Fraudsters invest lots of time trying to snag victims via email or one social media. But the digital realm isn’t their only playground. Scammers also use phone calls to trick users into surrendering their money. Perhaps none of these ruses is better known than the Grandma scam. The ploy begins when someone posing as a grandchild calls up an older individual. They say they drank too much, got into an accident, broke their nose (hence the unfamiliar voice), and entered police custody for a DUI charge. The fraudster then asks the target for their payment card information so that they can post bail. There’s lots of variations of this scam. All of them try to prey on users who don’t know better.
Tech Support Scams
Phone scammers don’t always pretend they’re a grandchild in need. Sometimes they’ll call a victim and impersonate a representative of a well-known software company’s technical support team. Using social engineering techniques, they’ll tell the person on the other end that their computer is infected with malware and that they need remote control of their machine to investigate further. Once in control, the scammer will use a series of tricks to make the victim believe their computer is infected with malware. They’ll then tell the user they need to purchase some piece of software to clean their computers. These solutions don’t do anything to protect a user’s machine in the best case, and they quietly infect the computer with malware in the worst case. Such is the course of an ordinary tech support scam.
Scams come in all shapes and sizes. Even so, there are several steps users can take to defend against a large swath of them. These recommendations are as follows:
- Approach Social Media Carefully: Websites like Facebook or Twitter are in some ways analogous to a real social gathering. There’s friends and acquaintances with whom users want to share details of their lives, but there’s other people who they don’t want to know that information. Users should treat social media the same way. They can do so by configuring their privacy settings to share information with only certain groups of people. They should also be careful approving connections/friend requests and clicking on links sent to them from people they don’t know.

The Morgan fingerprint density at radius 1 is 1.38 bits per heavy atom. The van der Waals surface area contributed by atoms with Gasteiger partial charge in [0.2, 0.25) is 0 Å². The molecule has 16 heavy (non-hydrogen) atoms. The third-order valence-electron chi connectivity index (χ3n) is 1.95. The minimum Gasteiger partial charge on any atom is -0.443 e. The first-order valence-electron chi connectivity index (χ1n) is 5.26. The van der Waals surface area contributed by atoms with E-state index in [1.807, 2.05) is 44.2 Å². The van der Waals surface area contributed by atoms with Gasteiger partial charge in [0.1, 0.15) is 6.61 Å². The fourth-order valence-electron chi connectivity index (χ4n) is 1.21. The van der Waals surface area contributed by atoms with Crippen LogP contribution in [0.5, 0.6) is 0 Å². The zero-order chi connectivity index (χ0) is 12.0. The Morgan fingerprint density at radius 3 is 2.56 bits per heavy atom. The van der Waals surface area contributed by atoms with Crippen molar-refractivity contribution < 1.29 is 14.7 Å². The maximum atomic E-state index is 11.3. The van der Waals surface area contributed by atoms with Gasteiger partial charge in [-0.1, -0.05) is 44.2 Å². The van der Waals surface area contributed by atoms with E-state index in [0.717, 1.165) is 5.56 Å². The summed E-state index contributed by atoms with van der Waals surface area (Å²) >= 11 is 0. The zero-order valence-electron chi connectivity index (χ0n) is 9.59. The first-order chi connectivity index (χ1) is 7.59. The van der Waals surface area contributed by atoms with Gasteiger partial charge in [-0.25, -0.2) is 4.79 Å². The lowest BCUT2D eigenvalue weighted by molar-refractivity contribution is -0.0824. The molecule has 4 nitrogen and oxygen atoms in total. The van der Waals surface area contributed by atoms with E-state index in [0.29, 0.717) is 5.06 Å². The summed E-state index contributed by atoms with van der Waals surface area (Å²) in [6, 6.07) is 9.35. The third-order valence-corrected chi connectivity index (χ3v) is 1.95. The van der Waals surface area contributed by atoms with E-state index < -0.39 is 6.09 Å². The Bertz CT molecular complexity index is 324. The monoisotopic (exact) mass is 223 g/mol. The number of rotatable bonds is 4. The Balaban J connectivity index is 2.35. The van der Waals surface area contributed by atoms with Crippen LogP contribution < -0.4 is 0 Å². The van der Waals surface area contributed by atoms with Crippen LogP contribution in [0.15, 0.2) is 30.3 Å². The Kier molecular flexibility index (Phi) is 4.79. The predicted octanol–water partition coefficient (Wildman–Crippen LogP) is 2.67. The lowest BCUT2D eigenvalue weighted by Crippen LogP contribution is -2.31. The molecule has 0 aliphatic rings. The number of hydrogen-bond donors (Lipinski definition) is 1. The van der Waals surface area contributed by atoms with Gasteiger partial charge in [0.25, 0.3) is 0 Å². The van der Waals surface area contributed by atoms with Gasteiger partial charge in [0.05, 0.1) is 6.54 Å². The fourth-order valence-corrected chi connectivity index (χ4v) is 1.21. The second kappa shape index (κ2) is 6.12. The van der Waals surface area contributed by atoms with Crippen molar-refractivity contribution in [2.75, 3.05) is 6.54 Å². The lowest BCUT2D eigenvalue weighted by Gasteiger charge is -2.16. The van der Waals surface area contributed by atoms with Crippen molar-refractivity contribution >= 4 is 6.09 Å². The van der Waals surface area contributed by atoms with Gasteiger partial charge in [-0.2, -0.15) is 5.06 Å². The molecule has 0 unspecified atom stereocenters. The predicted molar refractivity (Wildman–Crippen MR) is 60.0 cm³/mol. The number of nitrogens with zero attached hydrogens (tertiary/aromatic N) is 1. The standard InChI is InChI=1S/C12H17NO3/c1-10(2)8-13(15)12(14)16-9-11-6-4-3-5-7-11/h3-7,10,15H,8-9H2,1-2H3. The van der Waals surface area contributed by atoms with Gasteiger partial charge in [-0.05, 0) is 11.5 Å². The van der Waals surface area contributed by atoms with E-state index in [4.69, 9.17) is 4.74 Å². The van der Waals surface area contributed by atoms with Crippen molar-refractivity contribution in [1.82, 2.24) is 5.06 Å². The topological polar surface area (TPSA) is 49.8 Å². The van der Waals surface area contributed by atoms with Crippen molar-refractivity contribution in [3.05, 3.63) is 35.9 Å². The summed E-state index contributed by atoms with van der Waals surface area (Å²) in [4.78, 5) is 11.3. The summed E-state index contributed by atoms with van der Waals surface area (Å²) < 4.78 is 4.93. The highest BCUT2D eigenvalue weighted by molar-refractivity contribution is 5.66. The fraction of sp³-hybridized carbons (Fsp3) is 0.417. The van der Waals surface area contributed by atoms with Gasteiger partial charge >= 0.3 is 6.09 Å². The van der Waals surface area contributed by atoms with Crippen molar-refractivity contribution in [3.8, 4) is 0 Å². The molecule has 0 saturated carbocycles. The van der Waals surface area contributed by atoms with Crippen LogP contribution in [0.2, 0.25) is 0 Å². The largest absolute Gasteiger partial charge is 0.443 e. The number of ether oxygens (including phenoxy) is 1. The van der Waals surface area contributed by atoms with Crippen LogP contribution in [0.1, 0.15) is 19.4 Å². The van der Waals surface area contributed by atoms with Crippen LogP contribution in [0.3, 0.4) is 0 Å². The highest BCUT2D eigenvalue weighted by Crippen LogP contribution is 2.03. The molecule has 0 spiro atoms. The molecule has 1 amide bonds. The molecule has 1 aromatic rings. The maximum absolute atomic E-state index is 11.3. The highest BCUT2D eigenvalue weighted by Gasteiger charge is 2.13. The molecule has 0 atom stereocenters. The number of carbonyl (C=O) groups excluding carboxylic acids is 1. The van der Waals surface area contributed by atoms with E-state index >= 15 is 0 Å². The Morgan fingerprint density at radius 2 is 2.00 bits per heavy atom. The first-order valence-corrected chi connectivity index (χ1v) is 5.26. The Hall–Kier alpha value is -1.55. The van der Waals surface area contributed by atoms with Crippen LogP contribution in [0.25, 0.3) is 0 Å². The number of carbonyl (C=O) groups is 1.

- Touch Base Another Way: If users doubt who they’re talking to is who they say they are, they should confirm their identity by contacting that individual via another medium. If someone sends them a suspicious email, users can call them to verify they sent it. If a loved one calls them with an unfamiliar voice, they can pop over to their home to see if it was them with whom they spoke. This logic doesn’t just apply to consumers, either. Organizations can also use multiple modes of contact to approve money transfers and thereby defend against wire fraud.
- Exercise Common Sense: Users should never give their payment information to ANYONE over the phone or through email, especially if they didn’t initiate the conversation. Additionally, when making investment decisions, users should work with respected financial advisers who can steer them away from fraudulent schemes.